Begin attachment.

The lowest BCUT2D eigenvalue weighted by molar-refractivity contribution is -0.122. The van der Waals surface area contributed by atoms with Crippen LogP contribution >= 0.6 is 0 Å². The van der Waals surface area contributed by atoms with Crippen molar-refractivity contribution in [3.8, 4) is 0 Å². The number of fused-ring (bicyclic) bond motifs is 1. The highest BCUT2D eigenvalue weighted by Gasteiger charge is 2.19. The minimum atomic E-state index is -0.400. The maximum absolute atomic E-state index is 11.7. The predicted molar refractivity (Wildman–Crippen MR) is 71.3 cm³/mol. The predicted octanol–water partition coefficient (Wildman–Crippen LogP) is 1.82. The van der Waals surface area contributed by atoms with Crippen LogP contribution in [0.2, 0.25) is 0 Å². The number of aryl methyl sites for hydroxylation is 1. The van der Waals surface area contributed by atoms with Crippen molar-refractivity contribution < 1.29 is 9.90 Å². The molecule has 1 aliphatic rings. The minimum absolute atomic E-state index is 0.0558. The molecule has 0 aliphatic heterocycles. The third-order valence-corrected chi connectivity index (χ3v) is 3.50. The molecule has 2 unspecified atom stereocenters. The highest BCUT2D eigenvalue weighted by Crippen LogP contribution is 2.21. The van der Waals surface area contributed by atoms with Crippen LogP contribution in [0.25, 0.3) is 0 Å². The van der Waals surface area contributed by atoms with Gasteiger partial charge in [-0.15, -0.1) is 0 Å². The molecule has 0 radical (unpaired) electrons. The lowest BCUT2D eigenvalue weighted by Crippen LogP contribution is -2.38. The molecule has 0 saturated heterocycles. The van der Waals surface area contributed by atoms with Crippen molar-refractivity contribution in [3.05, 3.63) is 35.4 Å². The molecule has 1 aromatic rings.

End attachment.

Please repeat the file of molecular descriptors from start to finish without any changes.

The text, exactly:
The lowest BCUT2D eigenvalue weighted by molar-refractivity contribution is -0.122. The van der Waals surface area contributed by atoms with Crippen LogP contribution >= 0.6 is 0 Å². The van der Waals surface area contributed by atoms with Crippen molar-refractivity contribution in [3.8, 4) is 0 Å². The number of fused-ring (bicyclic) bond motifs is 1. The highest BCUT2D eigenvalue weighted by Gasteiger charge is 2.19. The minimum atomic E-state index is -0.400. The maximum absolute atomic E-state index is 11.7. The predicted molar refractivity (Wildman–Crippen MR) is 71.3 cm³/mol. The predicted octanol–water partition coefficient (Wildman–Crippen LogP) is 1.82. The van der Waals surface area contributed by atoms with Crippen LogP contribution in [0.2, 0.25) is 0 Å². The number of aryl methyl sites for hydroxylation is 1. The van der Waals surface area contributed by atoms with Crippen molar-refractivity contribution < 1.29 is 9.90 Å². The molecule has 1 aliphatic rings. The minimum absolute atomic E-state index is 0.0558. The molecule has 0 aliphatic heterocycles. The third-order valence-corrected chi connectivity index (χ3v) is 3.50. The molecule has 2 unspecified atom stereocenters. The highest BCUT2D eigenvalue weighted by Crippen LogP contribution is 2.21. The van der Waals surface area contributed by atoms with Crippen LogP contribution in [0.25, 0.3) is 0 Å². The van der Waals surface area contributed by atoms with Gasteiger partial charge in [-0.15, -0.1) is 0 Å². The molecule has 0 radical (unpaired) electrons. The lowest BCUT2D eigenvalue weighted by Crippen LogP contribution is -2.38. The molecule has 0 saturated heterocycles. The van der Waals surface area contributed by atoms with Crippen molar-refractivity contribution in [3.05, 3.63) is 35.4 Å². The molecule has 1 aromatic rings.